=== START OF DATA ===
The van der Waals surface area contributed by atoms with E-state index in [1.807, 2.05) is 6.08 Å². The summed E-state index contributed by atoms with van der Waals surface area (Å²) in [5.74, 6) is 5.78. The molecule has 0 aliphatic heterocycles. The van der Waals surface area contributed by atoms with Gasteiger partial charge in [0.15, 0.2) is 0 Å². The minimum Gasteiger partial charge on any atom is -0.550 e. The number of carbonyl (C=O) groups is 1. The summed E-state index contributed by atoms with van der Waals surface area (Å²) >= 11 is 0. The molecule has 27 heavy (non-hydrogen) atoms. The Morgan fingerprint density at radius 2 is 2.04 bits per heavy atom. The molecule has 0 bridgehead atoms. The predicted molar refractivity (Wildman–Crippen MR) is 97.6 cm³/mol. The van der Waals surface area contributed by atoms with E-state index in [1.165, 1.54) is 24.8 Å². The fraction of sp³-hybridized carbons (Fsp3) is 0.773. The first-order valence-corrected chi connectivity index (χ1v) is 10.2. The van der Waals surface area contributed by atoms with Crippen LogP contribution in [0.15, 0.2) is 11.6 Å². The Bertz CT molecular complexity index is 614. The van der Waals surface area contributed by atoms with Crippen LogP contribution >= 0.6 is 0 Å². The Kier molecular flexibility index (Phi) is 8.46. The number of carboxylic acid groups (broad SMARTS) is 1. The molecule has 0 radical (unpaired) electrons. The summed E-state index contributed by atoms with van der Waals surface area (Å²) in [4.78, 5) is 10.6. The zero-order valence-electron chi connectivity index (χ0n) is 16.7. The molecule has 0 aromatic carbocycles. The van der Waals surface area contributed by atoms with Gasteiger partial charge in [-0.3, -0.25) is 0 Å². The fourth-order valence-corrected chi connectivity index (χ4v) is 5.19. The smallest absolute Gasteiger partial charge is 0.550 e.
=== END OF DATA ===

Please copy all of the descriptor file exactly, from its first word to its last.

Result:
The van der Waals surface area contributed by atoms with E-state index in [1.807, 2.05) is 6.08 Å². The summed E-state index contributed by atoms with van der Waals surface area (Å²) in [5.74, 6) is 5.78. The molecule has 0 aliphatic heterocycles. The van der Waals surface area contributed by atoms with Gasteiger partial charge in [0.15, 0.2) is 0 Å². The minimum Gasteiger partial charge on any atom is -0.550 e. The number of carbonyl (C=O) groups is 1. The summed E-state index contributed by atoms with van der Waals surface area (Å²) >= 11 is 0. The molecule has 27 heavy (non-hydrogen) atoms. The Morgan fingerprint density at radius 2 is 2.04 bits per heavy atom. The molecule has 0 bridgehead atoms. The predicted molar refractivity (Wildman–Crippen MR) is 97.6 cm³/mol. The van der Waals surface area contributed by atoms with E-state index in [1.165, 1.54) is 24.8 Å². The fraction of sp³-hybridized carbons (Fsp3) is 0.773. The first-order valence-corrected chi connectivity index (χ1v) is 10.2. The van der Waals surface area contributed by atoms with Crippen LogP contribution in [0.15, 0.2) is 11.6 Å². The Bertz CT molecular complexity index is 614. The van der Waals surface area contributed by atoms with Crippen LogP contribution >= 0.6 is 0 Å². The Kier molecular flexibility index (Phi) is 8.46. The number of carboxylic acid groups (broad SMARTS) is 1. The molecule has 0 radical (unpaired) electrons. The summed E-state index contributed by atoms with van der Waals surface area (Å²) in [4.78, 5) is 10.6. The zero-order valence-electron chi connectivity index (χ0n) is 16.7. The molecule has 0 aromatic carbocycles. The van der Waals surface area contributed by atoms with Gasteiger partial charge in [-0.3, -0.25) is 0 Å². The fourth-order valence-corrected chi connectivity index (χ4v) is 5.19. The smallest absolute Gasteiger partial charge is 0.550 e.